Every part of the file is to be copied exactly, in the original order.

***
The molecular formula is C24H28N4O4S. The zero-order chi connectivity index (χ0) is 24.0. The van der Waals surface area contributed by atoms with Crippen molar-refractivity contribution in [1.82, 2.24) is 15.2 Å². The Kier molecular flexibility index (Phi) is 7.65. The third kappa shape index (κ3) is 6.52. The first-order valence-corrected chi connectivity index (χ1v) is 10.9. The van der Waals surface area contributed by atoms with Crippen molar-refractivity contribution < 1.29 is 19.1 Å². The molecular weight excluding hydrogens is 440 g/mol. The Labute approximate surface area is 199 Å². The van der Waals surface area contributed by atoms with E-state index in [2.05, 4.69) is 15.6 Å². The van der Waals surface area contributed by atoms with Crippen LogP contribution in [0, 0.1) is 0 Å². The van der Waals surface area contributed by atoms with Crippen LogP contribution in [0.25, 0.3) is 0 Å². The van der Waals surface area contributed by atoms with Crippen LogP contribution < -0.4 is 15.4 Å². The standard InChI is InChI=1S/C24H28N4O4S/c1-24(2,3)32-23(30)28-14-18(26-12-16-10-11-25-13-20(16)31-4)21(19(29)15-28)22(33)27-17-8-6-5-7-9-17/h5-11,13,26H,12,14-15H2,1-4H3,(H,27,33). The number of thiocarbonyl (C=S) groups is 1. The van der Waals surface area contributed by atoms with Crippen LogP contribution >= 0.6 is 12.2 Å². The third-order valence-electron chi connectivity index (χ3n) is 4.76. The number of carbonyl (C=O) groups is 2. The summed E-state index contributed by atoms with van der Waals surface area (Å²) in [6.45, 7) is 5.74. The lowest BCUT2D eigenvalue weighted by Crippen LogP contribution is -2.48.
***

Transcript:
The molecular formula is C24H28N4O4S. The zero-order chi connectivity index (χ0) is 24.0. The van der Waals surface area contributed by atoms with Crippen molar-refractivity contribution in [1.82, 2.24) is 15.2 Å². The Kier molecular flexibility index (Phi) is 7.65. The third kappa shape index (κ3) is 6.52. The first-order valence-corrected chi connectivity index (χ1v) is 10.9. The van der Waals surface area contributed by atoms with Crippen molar-refractivity contribution < 1.29 is 19.1 Å². The molecular weight excluding hydrogens is 440 g/mol. The Labute approximate surface area is 199 Å². The van der Waals surface area contributed by atoms with E-state index in [2.05, 4.69) is 15.6 Å². The van der Waals surface area contributed by atoms with Crippen LogP contribution in [0, 0.1) is 0 Å². The van der Waals surface area contributed by atoms with Crippen LogP contribution in [0.25, 0.3) is 0 Å². The van der Waals surface area contributed by atoms with Crippen LogP contribution < -0.4 is 15.4 Å². The standard InChI is InChI=1S/C24H28N4O4S/c1-24(2,3)32-23(30)28-14-18(26-12-16-10-11-25-13-20(16)31-4)21(19(29)15-28)22(33)27-17-8-6-5-7-9-17/h5-11,13,26H,12,14-15H2,1-4H3,(H,27,33). The number of thiocarbonyl (C=S) groups is 1. The van der Waals surface area contributed by atoms with Crippen LogP contribution >= 0.6 is 12.2 Å². The third-order valence-electron chi connectivity index (χ3n) is 4.76. The number of carbonyl (C=O) groups is 2. The summed E-state index contributed by atoms with van der Waals surface area (Å²) in [6.45, 7) is 5.74. The lowest BCUT2D eigenvalue weighted by Crippen LogP contribution is -2.48.